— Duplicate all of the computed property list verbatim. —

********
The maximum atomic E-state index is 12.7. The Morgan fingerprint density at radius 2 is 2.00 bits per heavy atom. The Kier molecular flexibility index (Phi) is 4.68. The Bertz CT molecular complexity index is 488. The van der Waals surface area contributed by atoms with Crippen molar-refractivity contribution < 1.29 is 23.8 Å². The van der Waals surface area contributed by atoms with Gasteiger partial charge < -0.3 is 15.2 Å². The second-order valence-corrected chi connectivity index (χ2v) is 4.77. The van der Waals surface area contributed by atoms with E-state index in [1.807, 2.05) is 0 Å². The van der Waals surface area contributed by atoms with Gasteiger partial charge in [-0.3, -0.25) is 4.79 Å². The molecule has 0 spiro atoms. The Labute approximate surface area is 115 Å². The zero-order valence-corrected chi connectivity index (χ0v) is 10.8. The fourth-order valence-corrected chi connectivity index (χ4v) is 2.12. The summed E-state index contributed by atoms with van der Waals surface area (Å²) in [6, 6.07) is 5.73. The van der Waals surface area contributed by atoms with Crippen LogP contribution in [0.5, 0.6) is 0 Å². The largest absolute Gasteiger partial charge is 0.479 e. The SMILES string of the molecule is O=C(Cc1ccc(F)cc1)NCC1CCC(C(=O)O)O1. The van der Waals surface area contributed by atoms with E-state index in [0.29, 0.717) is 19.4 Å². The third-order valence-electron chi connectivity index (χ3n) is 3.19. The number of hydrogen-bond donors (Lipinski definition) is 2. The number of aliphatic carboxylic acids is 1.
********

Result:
The maximum atomic E-state index is 12.7. The Morgan fingerprint density at radius 2 is 2.00 bits per heavy atom. The Kier molecular flexibility index (Phi) is 4.68. The Bertz CT molecular complexity index is 488. The van der Waals surface area contributed by atoms with Crippen molar-refractivity contribution < 1.29 is 23.8 Å². The van der Waals surface area contributed by atoms with Gasteiger partial charge < -0.3 is 15.2 Å². The second-order valence-corrected chi connectivity index (χ2v) is 4.77. The van der Waals surface area contributed by atoms with E-state index in [1.807, 2.05) is 0 Å². The van der Waals surface area contributed by atoms with Gasteiger partial charge in [-0.3, -0.25) is 4.79 Å². The molecule has 0 spiro atoms. The Labute approximate surface area is 115 Å². The zero-order valence-corrected chi connectivity index (χ0v) is 10.8. The fourth-order valence-corrected chi connectivity index (χ4v) is 2.12. The summed E-state index contributed by atoms with van der Waals surface area (Å²) in [6, 6.07) is 5.73. The van der Waals surface area contributed by atoms with Crippen LogP contribution in [0.5, 0.6) is 0 Å². The largest absolute Gasteiger partial charge is 0.479 e. The SMILES string of the molecule is O=C(Cc1ccc(F)cc1)NCC1CCC(C(=O)O)O1. The van der Waals surface area contributed by atoms with E-state index in [0.29, 0.717) is 19.4 Å². The third-order valence-electron chi connectivity index (χ3n) is 3.19. The number of hydrogen-bond donors (Lipinski definition) is 2. The number of aliphatic carboxylic acids is 1.